I asked a little more about their plans to manage carbon emissions; one of their seven key pledges is to be carbon neutral by 2030. This is being helped by the fact that internationally electricity is de-carbonising at a fast rate as energy becomes greener.
In terms of ethics of procurement in everything the university buys they make sure they have a clear understanding of the supply chain and the ethics of things like clothing, electrical items, IT equipment and food and catering. Suppliers are asked strict questions by the university. From a transport perspective they are decreasing their footprint with only 17% of students bringing cars to the university last year compared with 27% in 2008. As a quick plug they tell me that the student travel survey will soon go out and it is important for them that as many of us as possible fill it in over the upcoming weeks.
They also encourage students to look outside the university and get involved in the city
Leading on from this survey I next asked them how students could be more involved in sustainability. Maev tells me that her role as Communications & Campaigns Assistant was created for this purpose. She explains that given the student cohort changes every three to four years it is important to be as engaging as possible within a short time frame and much of this involves events and ‘engaging students on the ground’ to empower them and not ‘finger wagging’ with statistics.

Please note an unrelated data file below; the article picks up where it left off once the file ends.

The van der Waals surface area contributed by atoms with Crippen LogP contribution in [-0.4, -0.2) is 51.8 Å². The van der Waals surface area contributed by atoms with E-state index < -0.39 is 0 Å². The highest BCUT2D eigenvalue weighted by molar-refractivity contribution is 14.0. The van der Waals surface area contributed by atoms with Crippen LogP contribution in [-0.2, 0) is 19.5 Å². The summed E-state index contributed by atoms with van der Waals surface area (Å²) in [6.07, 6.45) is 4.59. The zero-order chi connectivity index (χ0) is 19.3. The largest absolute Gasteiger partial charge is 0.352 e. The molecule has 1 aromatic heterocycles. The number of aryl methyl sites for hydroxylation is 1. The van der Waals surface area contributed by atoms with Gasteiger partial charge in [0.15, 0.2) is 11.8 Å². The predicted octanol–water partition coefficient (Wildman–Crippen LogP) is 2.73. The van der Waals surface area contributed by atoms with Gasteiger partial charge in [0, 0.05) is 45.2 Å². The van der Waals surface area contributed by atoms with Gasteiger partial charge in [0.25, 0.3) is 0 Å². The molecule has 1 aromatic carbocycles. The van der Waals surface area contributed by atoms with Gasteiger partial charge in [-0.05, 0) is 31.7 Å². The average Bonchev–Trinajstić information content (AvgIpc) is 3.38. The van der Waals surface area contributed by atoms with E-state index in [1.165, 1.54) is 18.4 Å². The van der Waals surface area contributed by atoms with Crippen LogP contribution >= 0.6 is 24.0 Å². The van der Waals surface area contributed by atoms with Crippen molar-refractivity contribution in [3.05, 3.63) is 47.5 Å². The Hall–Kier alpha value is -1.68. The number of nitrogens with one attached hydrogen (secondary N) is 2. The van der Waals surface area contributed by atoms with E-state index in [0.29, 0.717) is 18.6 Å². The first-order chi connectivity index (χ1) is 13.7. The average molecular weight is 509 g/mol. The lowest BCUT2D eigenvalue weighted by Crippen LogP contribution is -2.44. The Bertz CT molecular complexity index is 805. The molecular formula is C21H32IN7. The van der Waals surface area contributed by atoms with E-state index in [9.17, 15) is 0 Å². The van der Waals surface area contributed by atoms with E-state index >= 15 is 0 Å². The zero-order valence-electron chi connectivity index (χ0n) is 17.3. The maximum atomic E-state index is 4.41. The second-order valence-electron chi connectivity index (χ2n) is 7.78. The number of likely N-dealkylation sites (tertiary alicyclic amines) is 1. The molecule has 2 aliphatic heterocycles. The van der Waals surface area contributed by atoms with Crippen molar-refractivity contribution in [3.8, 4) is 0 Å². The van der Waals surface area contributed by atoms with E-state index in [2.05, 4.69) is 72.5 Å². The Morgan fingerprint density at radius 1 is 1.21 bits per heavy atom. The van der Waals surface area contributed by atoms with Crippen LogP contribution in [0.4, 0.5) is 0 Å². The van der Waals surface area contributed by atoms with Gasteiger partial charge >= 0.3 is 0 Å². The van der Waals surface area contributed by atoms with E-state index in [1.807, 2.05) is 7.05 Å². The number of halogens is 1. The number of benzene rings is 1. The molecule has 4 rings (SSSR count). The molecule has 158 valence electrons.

They like to get involved with the sustainability societies and student activities such as the SU's Zero Waste Week. They also run training as part of Sustainability Plus to provide carbon audit training and educate on things like the mechanics of how buildings operate and opportunities to reduce energy use as well as life skills going forward. Students can become more involved as auditors with the before mentioned Green Impact and Sustainable Labs.
They also sponsor student projects and allow data they’ve collected to be used for projects and are often invited to give lectures as part of engineering and computer science courses. They also encourage students to look outside the university and get involved in the city, whether it is voluntary litter picking or other opportunities to get involved in the community.
In the past the department have run open units as part of courses to educate students and they give a lecture annually so I asked how else students could educate themselves. There is now a wealth of online training with a sustainability focus.
I next moved to asking about their plans for the future. They are particularly excited about the new campus at Temple which they want to be an exemplar sustainable campus that is car free and potentially zero carbon. All new buildings are ingrained in the carbon neutral concept they have set out.
From a communications perspective, with the student population growing they hope to set more ambitious targets and involve more people. They’re also keen to talk about the Big Give which last year had its best year yet, raising over £200,000 for charity and shifting 114 tonnes of student waste. I’m also told that in the medium future IoT technology (Internet of Things) is exciting as it allows technology to be interlinked and interact, hopefully transforming the way buildings operate.